He was returning to serious training after about a year's hiatus. I needed to get moving, too, after a winter hunkered over my keyboard with whiskey in my blood and a novel on my mind. We began together.
At first, I imitated him without really understanding why. Hill sprints and push-ups, jump rope and air squats, stair repeats and lunges. He introduced me to the concept of general physical preparedness; that is, an approach to athleticism that balances strength, speed, endurance, and flexiblity to form a base for specific sport training and/or simply the ability to live fully and save one's own life should such an unfortunate occasion arise.
A bit of backstory
I come from a family that runs fairly lean on both sides. We're more or less mesoporphic in body type and tend to be on the active side. I grew up playing outdoors, entirely unconcerned about body composition, and never formally exercised until I took up running in college after a boyfriend informed me that I was fat. (His loss.)
The ensuing ten years saw me finish a relay marathon and a half-marathon, log thousands of daily runs with my beloved Dalmatian, attend an assortment of aerobics classes, bicycle my commute until I got hit by a car, and even join the treadmill troops at a local Gold's Gym.
Though I eventually bought In the Night Farm and laid on some decent muscle as the natural result of hours spent on farm chores, horse training, and riding, I can't recall ever curling a dumbbell heavier than 10 pounds in all those years. I may have been considerably fitter than your average 30-year-old, American female, but I was neither strikingly lean nor particularly strong.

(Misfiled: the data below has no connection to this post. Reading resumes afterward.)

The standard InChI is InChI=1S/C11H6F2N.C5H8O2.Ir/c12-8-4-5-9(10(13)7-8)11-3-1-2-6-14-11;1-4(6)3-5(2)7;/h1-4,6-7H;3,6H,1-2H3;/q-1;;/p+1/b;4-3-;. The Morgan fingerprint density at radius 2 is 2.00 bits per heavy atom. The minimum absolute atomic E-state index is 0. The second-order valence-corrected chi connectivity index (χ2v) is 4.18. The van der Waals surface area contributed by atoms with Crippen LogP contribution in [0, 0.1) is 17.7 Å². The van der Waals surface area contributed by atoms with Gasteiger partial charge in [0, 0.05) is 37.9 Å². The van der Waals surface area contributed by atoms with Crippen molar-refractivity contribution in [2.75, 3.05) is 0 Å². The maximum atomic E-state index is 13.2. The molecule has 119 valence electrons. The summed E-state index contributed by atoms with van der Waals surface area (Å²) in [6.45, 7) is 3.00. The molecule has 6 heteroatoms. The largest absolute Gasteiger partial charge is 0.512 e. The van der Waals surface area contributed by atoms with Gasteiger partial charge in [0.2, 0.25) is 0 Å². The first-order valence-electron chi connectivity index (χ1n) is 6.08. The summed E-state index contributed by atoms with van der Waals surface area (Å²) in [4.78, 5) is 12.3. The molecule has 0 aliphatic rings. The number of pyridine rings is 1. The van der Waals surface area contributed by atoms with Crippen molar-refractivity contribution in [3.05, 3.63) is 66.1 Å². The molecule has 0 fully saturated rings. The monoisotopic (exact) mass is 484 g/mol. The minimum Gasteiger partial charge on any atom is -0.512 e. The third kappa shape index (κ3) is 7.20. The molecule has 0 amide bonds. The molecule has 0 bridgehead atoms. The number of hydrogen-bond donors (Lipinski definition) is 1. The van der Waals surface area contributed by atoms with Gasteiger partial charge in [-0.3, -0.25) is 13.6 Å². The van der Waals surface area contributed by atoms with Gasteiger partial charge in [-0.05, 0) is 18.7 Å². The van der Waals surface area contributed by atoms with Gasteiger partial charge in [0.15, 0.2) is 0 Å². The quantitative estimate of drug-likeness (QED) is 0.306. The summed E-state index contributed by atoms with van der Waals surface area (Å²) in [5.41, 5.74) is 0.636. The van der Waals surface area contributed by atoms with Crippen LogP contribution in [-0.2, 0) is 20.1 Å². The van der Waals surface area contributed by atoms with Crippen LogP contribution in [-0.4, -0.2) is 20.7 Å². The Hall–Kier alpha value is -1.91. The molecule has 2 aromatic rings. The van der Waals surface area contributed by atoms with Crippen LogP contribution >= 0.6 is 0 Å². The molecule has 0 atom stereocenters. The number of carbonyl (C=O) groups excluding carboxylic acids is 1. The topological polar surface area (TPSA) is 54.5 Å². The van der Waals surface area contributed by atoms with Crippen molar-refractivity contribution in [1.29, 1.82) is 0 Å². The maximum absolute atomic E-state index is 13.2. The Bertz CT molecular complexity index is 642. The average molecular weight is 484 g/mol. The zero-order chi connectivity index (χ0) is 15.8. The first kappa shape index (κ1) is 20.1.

Here's a picture of me taken in Summer 2007. See what I mean?
In March 2009, I could string together a whopping 6 push-ups...on a good day. Pull-ups were a pipe dream. I believed air squats should be performed only to a 90-degree angle to protect the knees, and couldn't have told you exactly what a deadlift was.
I owned almost no fitness equipment. Fortunately, although my workout partner did have a good home gym, he also had a strong interest in bodyweight work and high intensity interval training (HIIT). In the early days, I fashioned an effective "gym" from a hilly road, a flight of outdoor stairs, an iron stair rail high enough to dangle from, two pairs of dumbbells (5 lb and 12 lb), and a jumprope braided of used baling twine (not recommended).
Here's what those early workouts looked like:
8x hill sprints (100 yards, sprinting up and walking down. Your sprint may not be super speedy, but it counts as long as you're running as hard and fast as you can at your current level of fitness)
4x rotation of:
Air squats (To failure. See "range of motion" below.)
Hanging leg raises (aka HLRs. To failure. I think I started with 7, after a month or so of more familiar ab exercises like sit-ups and planks.)
Pull-downs (Climb a ladder to "up" position and lower slowly)
Tabata sprints (Three sets. See "Tabata sprints" below.)
4x rotation of:
Lunges or walking lunges (To failure.)
Planks (Front and side. Work up to 2 min front and 1 min each side.)
Overhead presses (With dumbbells, to failure.)
Distance run (4-6 miles)
Escalating quarters (3-6x rotation of walk 1/4 mile, jog 1/4 mile, run 1/4 mile, sprint 1/4 mile on flat ground)
4x rotation of:
Looking back, I am interested by the amount of work I chose to do each day. Though I largely avoided overtraining by following a 3-days-on, 1-off, 4-on, 2-off schedule and keeping each workout to an hour, I could still have achieved significant results with daily workouts featuring just the sprints or just the distance run or just the bodyweight rotation. Chalk me up in the obsessive category.